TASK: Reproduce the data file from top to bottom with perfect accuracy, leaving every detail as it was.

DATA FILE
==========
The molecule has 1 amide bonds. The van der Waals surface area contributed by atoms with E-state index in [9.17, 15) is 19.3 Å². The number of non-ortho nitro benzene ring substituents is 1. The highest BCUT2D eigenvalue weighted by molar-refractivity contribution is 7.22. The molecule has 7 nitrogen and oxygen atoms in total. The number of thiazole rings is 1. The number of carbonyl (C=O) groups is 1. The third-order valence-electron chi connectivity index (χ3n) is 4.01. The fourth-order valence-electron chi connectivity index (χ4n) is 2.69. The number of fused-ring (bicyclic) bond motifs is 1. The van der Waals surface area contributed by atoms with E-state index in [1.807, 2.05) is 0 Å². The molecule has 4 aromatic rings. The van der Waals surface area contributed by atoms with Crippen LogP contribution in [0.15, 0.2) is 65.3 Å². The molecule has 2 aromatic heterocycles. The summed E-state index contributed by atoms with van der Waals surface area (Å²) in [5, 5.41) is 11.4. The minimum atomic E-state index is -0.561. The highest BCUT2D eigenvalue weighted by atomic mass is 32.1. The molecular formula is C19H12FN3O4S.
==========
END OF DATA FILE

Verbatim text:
The molecule has 1 amide bonds. The van der Waals surface area contributed by atoms with E-state index in [9.17, 15) is 19.3 Å². The number of non-ortho nitro benzene ring substituents is 1. The highest BCUT2D eigenvalue weighted by molar-refractivity contribution is 7.22. The molecule has 7 nitrogen and oxygen atoms in total. The number of thiazole rings is 1. The number of carbonyl (C=O) groups is 1. The third-order valence-electron chi connectivity index (χ3n) is 4.01. The fourth-order valence-electron chi connectivity index (χ4n) is 2.69. The number of fused-ring (bicyclic) bond motifs is 1. The van der Waals surface area contributed by atoms with E-state index in [1.807, 2.05) is 0 Å². The molecule has 4 aromatic rings. The van der Waals surface area contributed by atoms with Crippen LogP contribution in [0.15, 0.2) is 65.3 Å². The molecule has 2 aromatic heterocycles. The summed E-state index contributed by atoms with van der Waals surface area (Å²) in [5, 5.41) is 11.4. The minimum atomic E-state index is -0.561. The highest BCUT2D eigenvalue weighted by atomic mass is 32.1. The molecular formula is C19H12FN3O4S.